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Purdue scientist excited for rover landing and search for life on Mars

Briony Horgan, a planetary geologist, is part of the science team that helped pick the landing spot for the Perseverance Rover.

WEST LAFAYETTE, Ind. — Last summer, a rocket launched from earth on July 30 headed for Mars. More than 200 days and 300 million miles later, the cargo nears the red planet. The NASA Perseverance rover will take a seven-minute wild ride through Mars' atmosphere before touchdown just before 4 p.m. Thursday.

"We're all really excited,” said Briony Horgan, Purdue professor of planetary science. “We're trying not be nervous."

Horgan, a planetary geologist, is part of the science team that helped pick the landing spot, Jezero Crater, the mouth of an ancient river on Mars.

"If you had to go to one place on earth to try to understand the entire history of the geology and life all over earth, where would you go?” Horgan asked. “It's really tough. So, we had that same kind of decision-making process for Mars."

Credit: ESA/DLR/FU-Berlin
This image shows the remains of an ancient delta in Mars' Jezero Crater, which NASA's Perseverance Mars rover will explore.

The primary mission is looking for past signs of life.

"When we look for life on Mars, we're looking for signs of ancient microbes, which is really tough because they're very small,” Horgan said. “So, our rover is very advanced. But because of that, one of the big parts of this mission is collecting samples of rocks that might contain signs of ancient life and bringing them back to Earth."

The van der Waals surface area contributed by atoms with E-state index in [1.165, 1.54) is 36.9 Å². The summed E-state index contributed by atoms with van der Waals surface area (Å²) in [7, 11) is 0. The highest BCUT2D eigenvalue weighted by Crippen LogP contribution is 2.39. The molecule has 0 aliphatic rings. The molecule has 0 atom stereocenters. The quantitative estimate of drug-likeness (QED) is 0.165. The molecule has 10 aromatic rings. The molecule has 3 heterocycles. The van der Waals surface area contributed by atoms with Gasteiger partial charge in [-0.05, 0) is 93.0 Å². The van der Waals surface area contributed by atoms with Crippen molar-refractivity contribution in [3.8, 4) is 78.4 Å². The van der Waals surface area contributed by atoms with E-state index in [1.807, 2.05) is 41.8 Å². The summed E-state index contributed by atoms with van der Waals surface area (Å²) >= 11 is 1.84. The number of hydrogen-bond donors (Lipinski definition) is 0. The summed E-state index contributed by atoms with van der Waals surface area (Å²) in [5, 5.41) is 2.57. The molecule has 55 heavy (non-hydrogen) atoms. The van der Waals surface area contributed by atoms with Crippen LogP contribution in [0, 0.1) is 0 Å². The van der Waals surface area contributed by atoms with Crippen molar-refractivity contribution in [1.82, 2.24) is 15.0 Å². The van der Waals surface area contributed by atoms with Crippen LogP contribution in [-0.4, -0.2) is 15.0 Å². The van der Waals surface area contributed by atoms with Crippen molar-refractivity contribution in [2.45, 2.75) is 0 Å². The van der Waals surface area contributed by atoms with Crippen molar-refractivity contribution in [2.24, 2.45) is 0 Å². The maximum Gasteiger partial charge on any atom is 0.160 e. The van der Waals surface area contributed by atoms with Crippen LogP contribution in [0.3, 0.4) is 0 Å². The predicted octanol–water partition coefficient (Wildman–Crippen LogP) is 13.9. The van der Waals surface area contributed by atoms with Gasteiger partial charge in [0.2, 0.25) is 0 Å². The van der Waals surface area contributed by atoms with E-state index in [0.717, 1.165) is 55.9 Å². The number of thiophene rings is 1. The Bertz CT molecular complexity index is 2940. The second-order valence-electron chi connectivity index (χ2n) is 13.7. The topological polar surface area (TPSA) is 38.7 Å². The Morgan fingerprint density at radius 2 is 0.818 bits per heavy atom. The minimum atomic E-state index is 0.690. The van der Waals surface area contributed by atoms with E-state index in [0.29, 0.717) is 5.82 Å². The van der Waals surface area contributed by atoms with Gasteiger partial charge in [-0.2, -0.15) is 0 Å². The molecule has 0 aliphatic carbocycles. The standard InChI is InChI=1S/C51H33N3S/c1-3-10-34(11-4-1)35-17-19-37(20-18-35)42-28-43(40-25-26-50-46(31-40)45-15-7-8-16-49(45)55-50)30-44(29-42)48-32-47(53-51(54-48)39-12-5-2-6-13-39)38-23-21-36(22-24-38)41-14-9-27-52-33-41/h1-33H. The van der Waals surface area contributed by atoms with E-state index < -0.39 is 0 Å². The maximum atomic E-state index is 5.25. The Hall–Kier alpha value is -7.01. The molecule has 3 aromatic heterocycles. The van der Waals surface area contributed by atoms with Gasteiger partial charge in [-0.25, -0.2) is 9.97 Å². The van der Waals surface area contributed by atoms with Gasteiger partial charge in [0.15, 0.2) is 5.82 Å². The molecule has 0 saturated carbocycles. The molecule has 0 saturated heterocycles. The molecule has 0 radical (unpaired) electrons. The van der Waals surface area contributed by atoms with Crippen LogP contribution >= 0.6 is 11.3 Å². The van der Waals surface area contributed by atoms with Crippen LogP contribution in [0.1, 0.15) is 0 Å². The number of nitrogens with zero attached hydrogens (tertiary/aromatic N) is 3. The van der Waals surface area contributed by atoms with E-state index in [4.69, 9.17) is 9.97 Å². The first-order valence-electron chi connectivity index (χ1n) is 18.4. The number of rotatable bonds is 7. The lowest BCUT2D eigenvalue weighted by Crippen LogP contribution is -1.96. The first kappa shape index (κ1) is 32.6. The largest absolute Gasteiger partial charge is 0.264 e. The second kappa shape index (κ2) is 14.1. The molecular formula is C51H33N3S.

The Perseverance rover will collect pencil-sized tubes of surface material to be studied immediately by on board cameras and microscopes, but eventually retrieved by future missions to Mars in the next decade. The rover even has a mini-helicopter that can hover above the surface of Mars.

"The fact that we can land this incredible machine, this rover is a semi-autonomous robot that can collect detailed microscopic analyses of rocks on a planet that's hundreds of millions of miles away and that's just incredible to me,” Horgan said.

Credit: NASA/JPL-Caltech
This illustration depicts NASA's Perseverance rover operating on the surface of Mars. Perseverance will land at the Red Planet's Jezero Crater a little after 3:40 p.m. EST (12:40 p.m. PST) on Feb. 18, 2021.

The rover will be collecting samples on Mars for about three years.

"So if we find signs of life, that's obviously a huge result telling us that life is common,” Horgan said. “If we don't find signs of life on Mars, that's also a big result. It might tell us that life is actually incredibly special here on Earth."

Perseverance may bring us those answers.

The Perseverance rover is scheduled to land on Mars at 3:55 Thursday afternoon.

You can watch live on the NASA app and several other channels. The signal takes about seven minutes to reach earth and will have video and audio from Mars.

Mars is a busy place. Rockets from China and the United Arab Emirates arrived in the orbit of the red planet just last week.

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